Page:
Great Moment: Diego Maradona’s goals for Argentina against England in the 1986 FIFA World Cup
AKA The Hand of God and the Goal of the Century. The Hand of God, one of the most controversial goals, was scored as the result of an illegal (but unpenalised) handball by Diego Maradona in the quarter-final match of the 1986 FIFA World Cup between England and Argentina. Five minutes later, Maradona scored another goal, the Goal of the Century, also known as “Greatest Goal in FIFA World Cup History”, was an award given for the greatest goal ever scored in a FIFA World Cup tournament. Maradona then began his 60-metre, 10-second dash towards the English goal, leaving behind five English outfield players (Hodge, Beardsley, Reid, Butcher and Fenwick) as well as goalkeeper Peter Shilton to make the score 2–0 to Argentina.
Great Moment: Rocky Marciano Retires As Heavyweight Champ Undefeated at 49-0
was the heavyweight champion of the world from 1952 to 1956. Marciano, with forty-three knockouts to his credit (87.8% knockout rate), remains the only heavyweight champion in boxing history to retire having won every fight in his professional career.
Great Moment: Kerri Strug’s one footed Vault
Was an gymnast for the 1996 Olympics, upon her first attempt Strug under-rotated the landing of her first attempt, causing her to fall and damage her ankle. Strug thus limped slightly to the end of the runway for her second attempt. She landed the vault briefly on both feet, almost instantly hopping onto only her good foot. Strug raised her arms after her vault, saluting the judges. She then needed assistance off the landing platform due to the injury. The completed vault received score of 9.712, which ended all doubt about whether the Americans would receive the gold.
Great Moment: Jackie Robinson Signs a Major League Contract with the Brooklyn Dodgers
He was the first African-American major league baseball player of the modern era in 1947. his Major League debut with the Brooklyn Dodgers ended approximately eighty years of baseball segregation. In the United States at this time, many white people believed that blacks and whites should be segregated or kept apart in many aspects of life, including sports.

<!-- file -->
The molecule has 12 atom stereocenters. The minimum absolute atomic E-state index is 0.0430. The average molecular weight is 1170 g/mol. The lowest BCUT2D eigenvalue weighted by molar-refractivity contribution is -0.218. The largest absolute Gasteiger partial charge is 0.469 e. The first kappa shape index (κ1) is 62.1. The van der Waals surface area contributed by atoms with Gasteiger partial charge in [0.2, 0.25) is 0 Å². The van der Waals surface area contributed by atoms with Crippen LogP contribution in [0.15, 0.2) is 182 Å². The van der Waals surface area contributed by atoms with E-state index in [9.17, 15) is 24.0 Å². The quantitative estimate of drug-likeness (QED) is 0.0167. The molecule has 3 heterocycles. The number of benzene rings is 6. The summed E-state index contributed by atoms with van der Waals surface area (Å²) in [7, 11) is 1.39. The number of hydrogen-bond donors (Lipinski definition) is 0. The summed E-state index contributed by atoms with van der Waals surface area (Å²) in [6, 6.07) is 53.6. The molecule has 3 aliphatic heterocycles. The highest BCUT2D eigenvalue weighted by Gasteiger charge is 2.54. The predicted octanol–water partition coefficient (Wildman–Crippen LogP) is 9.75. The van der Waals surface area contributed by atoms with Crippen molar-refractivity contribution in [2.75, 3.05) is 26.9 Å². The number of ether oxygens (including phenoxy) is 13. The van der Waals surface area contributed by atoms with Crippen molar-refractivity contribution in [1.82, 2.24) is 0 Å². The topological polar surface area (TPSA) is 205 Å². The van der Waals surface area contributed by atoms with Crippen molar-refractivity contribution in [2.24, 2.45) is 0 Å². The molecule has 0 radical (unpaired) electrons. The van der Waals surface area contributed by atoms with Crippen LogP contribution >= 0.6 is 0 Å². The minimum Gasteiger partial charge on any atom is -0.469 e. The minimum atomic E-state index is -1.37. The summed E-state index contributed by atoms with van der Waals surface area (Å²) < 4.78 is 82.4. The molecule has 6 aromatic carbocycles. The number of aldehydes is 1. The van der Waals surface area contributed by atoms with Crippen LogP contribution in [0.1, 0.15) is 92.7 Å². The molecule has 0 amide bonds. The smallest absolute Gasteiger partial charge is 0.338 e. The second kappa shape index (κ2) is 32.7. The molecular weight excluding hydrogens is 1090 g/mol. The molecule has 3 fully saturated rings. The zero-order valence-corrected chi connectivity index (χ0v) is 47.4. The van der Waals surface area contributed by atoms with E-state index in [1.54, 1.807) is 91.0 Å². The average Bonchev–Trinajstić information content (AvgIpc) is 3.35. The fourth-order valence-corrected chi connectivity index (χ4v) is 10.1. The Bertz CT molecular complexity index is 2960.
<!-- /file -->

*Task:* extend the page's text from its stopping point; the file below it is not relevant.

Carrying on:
Great Moment: Bob Beamon long jumps 29′ 2 1/2 inches to shatter the world record by more than two feet
On October 18, 1968 at Summer Olympics in Mexico City, Beamon set a World record for the Long jump with a jump of 8.90 m (29 ft. 2½ in.). Destroying the last record by about 2 ft. Sports journalist Dick Schaap wrote a book about the leap, called The Perfect Jump. The record stood for 23 years until Mike Powell broke it by only 2 inches in 1991.
Great Moment: Lou Gehrig’s “Luckiest Man” speech
A native of New York City, he played for the New York Yankees until his career was cut short by amyotrophic lateral sclerosis (ALS), now commonly referred to in the United States as Lou Gehrig’s Disease. Over a 15-season span between 1925 and 1939, he played in 2,130 consecutive games. On July 4, 1939, a dying man stood before over 60,000 people and told them he was the “luckiest man on the face of the earth” for being able to play in ballparks for 17 years, and recieve nothing but kindness and encouragement from his fans. Lou Gehrig became a symbol of what sports, and maybe life is all about. accepting your destiny, giving it your all, and enjoying every moment, good or ill.
Great Moment: Mark McGwire over Sammy Sosa, 70-66, for the new home-run crown
There was much media speculation as to where Maris’ HR record would be broken in 1998, and a debate as to who would break it, Ken Griffey, Jr. or McGwire. As the 1998 season progressed, it became clear that McGwire, Griffey, and Chicago Cubs outfielder Sammy Sosa were all on track to break Roger Maris’ single-season home run record. The race to break the record first became a media spectacle as the lead swung back and forth. On September 8, 1998 at 8:18 p.m. et, McGwire hit a pitch by the Chicago Cubs’ Steve Trachsel over the left field wall for his record-breaking 62nd home run, setting off huge celebrations at Busch Stadium. McGwire finished the 1998 season with 70 home runs, four ahead of Sosa’s 66.
Great Moment: Michael Phelps wins 8 Gold Medals at the Olympics
In the 2008 Summer Olympics, Michael Phelps won 8 gold medals, the record for the most medals won at a single olympics. With this record, he surpassed Mark Spitz, who had held the previous gold medal total with the seven. In the 2008 Olympics Michael Phelps set 7 new world records, only missing the 100 m Butterfly, where he beat Milorad ?avic by 0.01 seconds.